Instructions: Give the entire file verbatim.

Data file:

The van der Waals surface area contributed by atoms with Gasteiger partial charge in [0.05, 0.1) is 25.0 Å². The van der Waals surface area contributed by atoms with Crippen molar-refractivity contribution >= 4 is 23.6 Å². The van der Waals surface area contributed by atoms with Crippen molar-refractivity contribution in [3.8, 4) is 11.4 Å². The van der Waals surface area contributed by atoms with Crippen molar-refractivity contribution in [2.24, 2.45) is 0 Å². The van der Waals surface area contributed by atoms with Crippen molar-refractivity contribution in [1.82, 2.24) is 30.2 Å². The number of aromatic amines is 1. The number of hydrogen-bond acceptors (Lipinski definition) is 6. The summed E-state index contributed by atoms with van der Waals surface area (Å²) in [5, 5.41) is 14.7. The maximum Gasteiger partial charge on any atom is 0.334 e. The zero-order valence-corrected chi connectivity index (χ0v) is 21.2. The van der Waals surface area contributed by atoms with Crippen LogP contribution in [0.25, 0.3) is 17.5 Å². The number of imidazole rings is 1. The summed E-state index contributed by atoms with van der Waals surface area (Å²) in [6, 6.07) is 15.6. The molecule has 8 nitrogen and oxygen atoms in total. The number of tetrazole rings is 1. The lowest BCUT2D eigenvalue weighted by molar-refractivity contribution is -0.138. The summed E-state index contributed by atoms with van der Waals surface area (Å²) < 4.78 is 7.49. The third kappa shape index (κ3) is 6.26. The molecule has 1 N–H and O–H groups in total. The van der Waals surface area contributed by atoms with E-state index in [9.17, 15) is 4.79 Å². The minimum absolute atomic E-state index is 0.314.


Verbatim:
The van der Waals surface area contributed by atoms with Gasteiger partial charge in [0.05, 0.1) is 25.0 Å². The van der Waals surface area contributed by atoms with Crippen molar-refractivity contribution >= 4 is 23.6 Å². The van der Waals surface area contributed by atoms with Crippen molar-refractivity contribution in [3.8, 4) is 11.4 Å². The van der Waals surface area contributed by atoms with Crippen molar-refractivity contribution in [2.24, 2.45) is 0 Å². The van der Waals surface area contributed by atoms with Crippen molar-refractivity contribution in [1.82, 2.24) is 30.2 Å². The number of aromatic amines is 1. The number of hydrogen-bond acceptors (Lipinski definition) is 6. The summed E-state index contributed by atoms with van der Waals surface area (Å²) in [5, 5.41) is 14.7. The maximum Gasteiger partial charge on any atom is 0.334 e. The zero-order valence-corrected chi connectivity index (χ0v) is 21.2. The van der Waals surface area contributed by atoms with Crippen LogP contribution in [0.25, 0.3) is 17.5 Å². The number of imidazole rings is 1. The summed E-state index contributed by atoms with van der Waals surface area (Å²) in [6, 6.07) is 15.6. The molecule has 8 nitrogen and oxygen atoms in total. The number of tetrazole rings is 1. The lowest BCUT2D eigenvalue weighted by molar-refractivity contribution is -0.138. The summed E-state index contributed by atoms with van der Waals surface area (Å²) < 4.78 is 7.49. The third kappa shape index (κ3) is 6.26. The molecule has 1 N–H and O–H groups in total. The van der Waals surface area contributed by atoms with E-state index in [9.17, 15) is 4.79 Å². The minimum absolute atomic E-state index is 0.314.